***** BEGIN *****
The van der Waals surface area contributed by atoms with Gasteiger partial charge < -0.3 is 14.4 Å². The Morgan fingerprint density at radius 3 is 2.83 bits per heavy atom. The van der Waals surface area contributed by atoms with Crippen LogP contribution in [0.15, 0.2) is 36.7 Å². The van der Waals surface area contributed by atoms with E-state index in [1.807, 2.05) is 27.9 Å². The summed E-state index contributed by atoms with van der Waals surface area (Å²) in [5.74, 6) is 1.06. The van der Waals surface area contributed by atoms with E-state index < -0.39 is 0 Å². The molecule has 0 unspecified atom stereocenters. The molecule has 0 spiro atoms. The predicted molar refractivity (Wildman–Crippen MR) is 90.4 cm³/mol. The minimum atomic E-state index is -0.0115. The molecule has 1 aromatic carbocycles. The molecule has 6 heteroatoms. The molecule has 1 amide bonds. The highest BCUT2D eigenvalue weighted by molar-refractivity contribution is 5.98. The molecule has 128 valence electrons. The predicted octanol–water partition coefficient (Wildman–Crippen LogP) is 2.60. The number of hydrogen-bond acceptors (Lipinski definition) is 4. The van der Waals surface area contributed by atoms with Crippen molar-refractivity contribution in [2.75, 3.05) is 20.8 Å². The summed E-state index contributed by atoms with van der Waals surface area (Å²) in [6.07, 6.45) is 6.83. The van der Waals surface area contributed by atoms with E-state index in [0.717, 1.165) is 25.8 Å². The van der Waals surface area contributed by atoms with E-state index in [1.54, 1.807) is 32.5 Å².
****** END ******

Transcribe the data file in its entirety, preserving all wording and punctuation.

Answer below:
The van der Waals surface area contributed by atoms with Gasteiger partial charge < -0.3 is 14.4 Å². The Morgan fingerprint density at radius 3 is 2.83 bits per heavy atom. The van der Waals surface area contributed by atoms with Crippen LogP contribution in [0.15, 0.2) is 36.7 Å². The van der Waals surface area contributed by atoms with E-state index in [1.807, 2.05) is 27.9 Å². The summed E-state index contributed by atoms with van der Waals surface area (Å²) in [5.74, 6) is 1.06. The van der Waals surface area contributed by atoms with E-state index < -0.39 is 0 Å². The molecule has 0 unspecified atom stereocenters. The molecule has 0 spiro atoms. The predicted molar refractivity (Wildman–Crippen MR) is 90.4 cm³/mol. The minimum atomic E-state index is -0.0115. The molecule has 1 aromatic carbocycles. The molecule has 6 heteroatoms. The molecule has 1 amide bonds. The highest BCUT2D eigenvalue weighted by molar-refractivity contribution is 5.98. The molecule has 128 valence electrons. The predicted octanol–water partition coefficient (Wildman–Crippen LogP) is 2.60. The number of hydrogen-bond acceptors (Lipinski definition) is 4. The van der Waals surface area contributed by atoms with Crippen molar-refractivity contribution in [2.75, 3.05) is 20.8 Å². The summed E-state index contributed by atoms with van der Waals surface area (Å²) in [6.07, 6.45) is 6.83. The van der Waals surface area contributed by atoms with E-state index in [0.717, 1.165) is 25.8 Å². The van der Waals surface area contributed by atoms with E-state index in [1.54, 1.807) is 32.5 Å².